Wilton tribe still betting on casino near Galt
Proposed gaming facility moving forward while public input is sought
By Jennifer Bonnett/News-Sentinel Staff Writer
Nature conservancy, environmental effects and traffic were some of the concerns addressed at a public scoping meeting held Thursday to discuss the Wilton Rancheria Casino project planned just outside Galt. About 50 people attended the public meeting in Galt, according to John Rydzik, chief of the Division of Environmental, Cultural Resource Management and Safety, Bureau of Indian Affairs Pacific Regional Office, based in Sacramento.
The tribe has submitted an application to the BIA requesting the placement of approximately 282 acres in trust by the United States, upon which the tribe would construct a gaming facility north of Twin Cities Road between Highway 99 and the Union Pacific Railroad tracks. The property is now a cow pasture.
The scoping process and subsequent environmental review are created to identify and evaluate environmental concerns related to land and water resources, air quality, noise, cultural, historical and archaeological resources, traffic and transportation, public health and safety, hazardous materials and wastes, public services and utilities, socioeconomics, aesthetics and cumulative, indirect and growth-inducing effects, according to the official meeting notice.
“It was a very positive meeting,” said Rose Weckenmann, the tribe’s attorney. “There were three to four speakers, and the response was mostly positive — largely, I think, because they weren’t surprised at the project since it’d already been before the (Galt) City Council.”
Galt City Manager Jason Behrmann said the turnout to the meeting was lower than expected and very few people provided oral testimony, but that the public would have further opportunity to provide future input once the draft environmental document is released next year.
The scoping report may be available in late February or March, Rydzik said, followed by the draft environmental impact statement, public review and hearing on the draft, then a final EIS and comment period. Finally, a Record of Decision would complete the environmental review.
The development bid, which the tribe says could span seven years, would create the first tribal casino in Sacramento County. Two other tribes are bidding to build casinos in Amador County, including the Ione Band of Miwok Indians, a tribe that includes relatives of Wilton Rancheria members.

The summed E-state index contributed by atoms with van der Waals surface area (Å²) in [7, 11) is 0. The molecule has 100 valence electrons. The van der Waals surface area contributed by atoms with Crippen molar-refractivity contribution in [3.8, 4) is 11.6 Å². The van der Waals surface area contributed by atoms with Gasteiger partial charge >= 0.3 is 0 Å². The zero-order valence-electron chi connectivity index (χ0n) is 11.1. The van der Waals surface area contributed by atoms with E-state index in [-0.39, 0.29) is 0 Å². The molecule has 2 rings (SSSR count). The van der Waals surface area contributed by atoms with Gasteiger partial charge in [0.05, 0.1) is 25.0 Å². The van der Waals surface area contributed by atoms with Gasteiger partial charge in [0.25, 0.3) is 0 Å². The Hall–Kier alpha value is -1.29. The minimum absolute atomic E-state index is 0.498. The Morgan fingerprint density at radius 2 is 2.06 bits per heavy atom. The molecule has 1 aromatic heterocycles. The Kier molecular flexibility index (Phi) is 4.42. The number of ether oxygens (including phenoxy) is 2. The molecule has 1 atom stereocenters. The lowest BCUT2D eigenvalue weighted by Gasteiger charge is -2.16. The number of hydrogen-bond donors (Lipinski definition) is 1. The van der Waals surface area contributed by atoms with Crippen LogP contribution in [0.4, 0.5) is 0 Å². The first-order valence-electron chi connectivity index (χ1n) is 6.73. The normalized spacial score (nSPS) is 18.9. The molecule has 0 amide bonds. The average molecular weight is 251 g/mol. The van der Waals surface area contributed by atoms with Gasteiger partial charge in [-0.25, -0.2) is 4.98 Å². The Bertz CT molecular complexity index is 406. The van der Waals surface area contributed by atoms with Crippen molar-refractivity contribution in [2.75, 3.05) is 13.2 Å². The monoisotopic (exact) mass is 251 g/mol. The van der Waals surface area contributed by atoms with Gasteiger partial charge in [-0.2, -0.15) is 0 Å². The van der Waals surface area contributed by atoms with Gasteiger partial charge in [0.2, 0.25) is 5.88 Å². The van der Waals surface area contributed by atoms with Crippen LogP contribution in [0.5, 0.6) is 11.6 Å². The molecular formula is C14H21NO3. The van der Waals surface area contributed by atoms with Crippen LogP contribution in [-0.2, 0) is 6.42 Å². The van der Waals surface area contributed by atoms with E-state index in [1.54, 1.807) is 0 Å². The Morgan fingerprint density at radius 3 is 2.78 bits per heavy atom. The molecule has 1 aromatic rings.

Tribe chairman Andrew Franklin is at the forefront of the Wilton Rancheria proposal and met with Galt staff prior to going public with plans through a press conference earlier this year. Last spring, the Galt City Council supported working with the tribe and its proposal.
Franklin recently left his mechanical engineer career to aid his mother Anita Franklin’s fight for tribal recognition. She has sought for years to restore the tribe she argued was wrongfully terminated by the government in 1959, when fewer than a dozen families lived on the 40-acre Wilton Rancheria near Elk Grove.
“We wanted our children to have educational funding, and our families to get health care,” Anita Franklin told the Sacramento Bee earlier this year, referring to assistance that is available with federal recognition.
In 2009, the city of Elk Grove and Sacramento County contested a federal lawsuit by the Wilton Rancheria that led to restoration of its tribal status. The city and county charged that the federal government improperly agreed to let the tribe take land into trust near the Wilton Rancheria for a casino.
The tribe later reached a settlement with Elk Grove and the county, promising it would negotiate to pay to offset environmental impacts, such as increased traffic and law enforcement costs, from a casino development.
Given Elk Grove’s concern about a casino near its borders, the tribe set its sights on an alternative site near Galt. It focused on agricultural property bordering Highway 99, on the opposite side of the freeway from Hicksville Cemetery, where many tribal ancestors are buried.
Andrew Franklin, a University of California, Berkeley graduate, was recruited last year to lead the tribe into this new territory.
Now he flies to Washington, D.C., for U.S. Department of Interior seminars in tribal economic development. He meets with representatives of Boyd Gaming, operator of 22 casinos in eight states, including the Orleans and Sam’s Town resorts in Las Vegas.
Boyd Gaming is backing the tribe’s bid to acquire 160 acres and seek federal approval to designate the property as tribal land for casino development. That process officially started Dec. 3 when the tribe made its formal request to put into trust land earmarked for not only a casino but room for housing, a school and health care center.
The Wilton Rancheria was established in 1927 and is the only federally recognized tribe in Sacramento County.
The Wilton Miwok Rancheria, together with the Me-Wuk Indian Community of the Wilton Rancheria, filed a lawsuit to restore the tribe’s federally recognized status.
The court ruling in the U.S. District Court for the Northern District of California ended a legal odyssey that began in 1958 when the U.S. Rancheria Act stripped numerous tribes of their federally recognized status, among them the Wilton Miwok Rancheria.
Policy created through the act was declared a failure in 1970, and most tribes has their federal recognition re-instated. However, the Wilton Miwok Rancheria was left out.
The suit was settled in 2009, allowing the group to elect its own government and begin to hold regular tribal council meetings. It renamed itself the Wilton Rancheria and alluded to possible plans of building a future casino.
The Sacramento Bee contributed to this report.
Contact reporter Jennifer Bonnett at email@example.com.